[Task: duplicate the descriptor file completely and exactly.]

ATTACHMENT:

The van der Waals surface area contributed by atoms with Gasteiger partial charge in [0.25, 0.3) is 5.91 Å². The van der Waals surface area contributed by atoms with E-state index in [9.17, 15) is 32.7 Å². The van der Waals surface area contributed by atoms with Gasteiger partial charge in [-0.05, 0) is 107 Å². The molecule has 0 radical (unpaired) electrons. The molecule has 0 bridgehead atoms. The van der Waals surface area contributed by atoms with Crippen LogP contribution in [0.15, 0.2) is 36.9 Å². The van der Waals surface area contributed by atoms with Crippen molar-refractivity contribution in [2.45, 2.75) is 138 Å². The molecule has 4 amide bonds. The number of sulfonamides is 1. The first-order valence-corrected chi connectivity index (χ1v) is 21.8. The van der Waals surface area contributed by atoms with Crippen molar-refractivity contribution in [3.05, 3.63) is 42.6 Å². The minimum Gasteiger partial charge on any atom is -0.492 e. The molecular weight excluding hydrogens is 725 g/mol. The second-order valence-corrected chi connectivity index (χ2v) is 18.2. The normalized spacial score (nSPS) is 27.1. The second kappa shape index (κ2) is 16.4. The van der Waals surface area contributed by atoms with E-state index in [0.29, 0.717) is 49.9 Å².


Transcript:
The van der Waals surface area contributed by atoms with Gasteiger partial charge in [0.25, 0.3) is 5.91 Å². The van der Waals surface area contributed by atoms with E-state index in [9.17, 15) is 32.7 Å². The van der Waals surface area contributed by atoms with Gasteiger partial charge in [-0.05, 0) is 107 Å². The molecule has 0 radical (unpaired) electrons. The molecule has 0 bridgehead atoms. The van der Waals surface area contributed by atoms with Crippen LogP contribution in [0.15, 0.2) is 36.9 Å². The van der Waals surface area contributed by atoms with Crippen molar-refractivity contribution in [2.45, 2.75) is 138 Å². The molecule has 4 amide bonds. The number of sulfonamides is 1. The first-order valence-corrected chi connectivity index (χ1v) is 21.8. The van der Waals surface area contributed by atoms with Crippen molar-refractivity contribution in [3.05, 3.63) is 42.6 Å². The minimum Gasteiger partial charge on any atom is -0.492 e. The molecular weight excluding hydrogens is 725 g/mol. The second-order valence-corrected chi connectivity index (χ2v) is 18.2. The normalized spacial score (nSPS) is 27.1. The second kappa shape index (κ2) is 16.4. The van der Waals surface area contributed by atoms with E-state index in [0.29, 0.717) is 49.9 Å².